Iran's political and economic collapse seems gradual but could it shift to sudden?

Eight years after Iran’s Green Movement and antigovernment protests, will the current unrest in the nation have no lasting impact or is it the beginning of the end for the repressive theocracy? Abbas Milani, a Hoover research fellow has made the case that Iran could be on the brink
Ernest Hemingway said ‘How did you go bankrupt? Two ways. Gradually, then suddenly.’
Iran is strategically weak because it faces daunting challenges — from oil price changes and water shortages to a disgruntled, Internet-savvy, youthful population, led by increasingly assertive women, hampered by chronic double-digit inflation and unemployment, and angered by corruption, cronyism and the squandering of massive sums in proxy wars, particularly in Syria.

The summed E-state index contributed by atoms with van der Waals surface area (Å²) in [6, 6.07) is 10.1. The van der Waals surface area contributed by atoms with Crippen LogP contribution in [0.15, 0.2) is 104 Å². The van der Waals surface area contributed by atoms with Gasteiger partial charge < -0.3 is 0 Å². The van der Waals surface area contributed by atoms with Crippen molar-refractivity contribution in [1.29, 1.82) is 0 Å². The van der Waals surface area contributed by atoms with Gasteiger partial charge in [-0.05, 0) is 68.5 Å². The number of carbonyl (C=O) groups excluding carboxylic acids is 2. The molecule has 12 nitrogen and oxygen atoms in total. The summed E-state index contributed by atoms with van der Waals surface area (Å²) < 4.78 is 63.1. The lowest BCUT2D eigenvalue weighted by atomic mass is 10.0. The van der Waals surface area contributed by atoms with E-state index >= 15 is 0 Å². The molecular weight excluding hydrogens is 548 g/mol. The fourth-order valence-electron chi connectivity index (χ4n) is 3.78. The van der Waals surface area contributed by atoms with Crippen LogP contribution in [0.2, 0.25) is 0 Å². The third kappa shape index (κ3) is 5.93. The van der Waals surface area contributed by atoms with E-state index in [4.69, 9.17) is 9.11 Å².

John Bolton, Donald Trump’s new national-security adviser, has long advocated regime change in Iran, and more recently has argued that the administration should openly embrace it as a foreign-policy goal.
Most are expecting Trump will pull out of the Iran nuclear deal and re-impose sanctions.
The thinking is that with Iran regime and economy already weak that more pressure could cause a collapse.

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